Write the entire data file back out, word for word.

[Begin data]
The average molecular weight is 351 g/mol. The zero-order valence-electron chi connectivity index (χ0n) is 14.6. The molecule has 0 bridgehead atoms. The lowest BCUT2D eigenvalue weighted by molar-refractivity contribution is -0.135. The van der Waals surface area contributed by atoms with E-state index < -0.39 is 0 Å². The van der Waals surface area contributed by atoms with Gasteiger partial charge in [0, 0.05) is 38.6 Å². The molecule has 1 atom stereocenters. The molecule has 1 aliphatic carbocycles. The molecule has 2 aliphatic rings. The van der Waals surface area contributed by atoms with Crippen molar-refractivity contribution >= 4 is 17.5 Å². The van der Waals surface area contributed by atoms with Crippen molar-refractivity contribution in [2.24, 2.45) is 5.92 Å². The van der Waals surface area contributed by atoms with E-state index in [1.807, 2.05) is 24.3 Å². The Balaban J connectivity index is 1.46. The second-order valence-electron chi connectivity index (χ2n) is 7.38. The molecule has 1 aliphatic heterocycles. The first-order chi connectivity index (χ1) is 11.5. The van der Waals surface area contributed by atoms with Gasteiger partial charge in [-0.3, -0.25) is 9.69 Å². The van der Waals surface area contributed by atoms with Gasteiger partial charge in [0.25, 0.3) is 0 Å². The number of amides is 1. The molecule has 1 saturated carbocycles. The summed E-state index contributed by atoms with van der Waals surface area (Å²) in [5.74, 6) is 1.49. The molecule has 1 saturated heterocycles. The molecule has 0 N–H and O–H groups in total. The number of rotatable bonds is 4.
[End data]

The average molecular weight is 351 g/mol. The zero-order valence-electron chi connectivity index (χ0n) is 14.6. The molecule has 0 bridgehead atoms. The lowest BCUT2D eigenvalue weighted by molar-refractivity contribution is -0.135. The van der Waals surface area contributed by atoms with E-state index < -0.39 is 0 Å². The van der Waals surface area contributed by atoms with Gasteiger partial charge in [0, 0.05) is 38.6 Å². The molecule has 1 atom stereocenters. The molecule has 1 aliphatic carbocycles. The molecule has 2 aliphatic rings. The van der Waals surface area contributed by atoms with Crippen molar-refractivity contribution >= 4 is 17.5 Å². The van der Waals surface area contributed by atoms with Crippen molar-refractivity contribution in [2.24, 2.45) is 5.92 Å². The van der Waals surface area contributed by atoms with E-state index in [1.807, 2.05) is 24.3 Å². The Balaban J connectivity index is 1.46. The second-order valence-electron chi connectivity index (χ2n) is 7.38. The molecule has 1 aliphatic heterocycles. The first-order chi connectivity index (χ1) is 11.5. The van der Waals surface area contributed by atoms with Gasteiger partial charge in [-0.3, -0.25) is 9.69 Å². The van der Waals surface area contributed by atoms with Gasteiger partial charge in [0.25, 0.3) is 0 Å². The number of amides is 1. The molecule has 1 saturated carbocycles. The summed E-state index contributed by atoms with van der Waals surface area (Å²) in [5.74, 6) is 1.49. The molecule has 1 saturated heterocycles. The molecule has 0 N–H and O–H groups in total. The number of rotatable bonds is 4.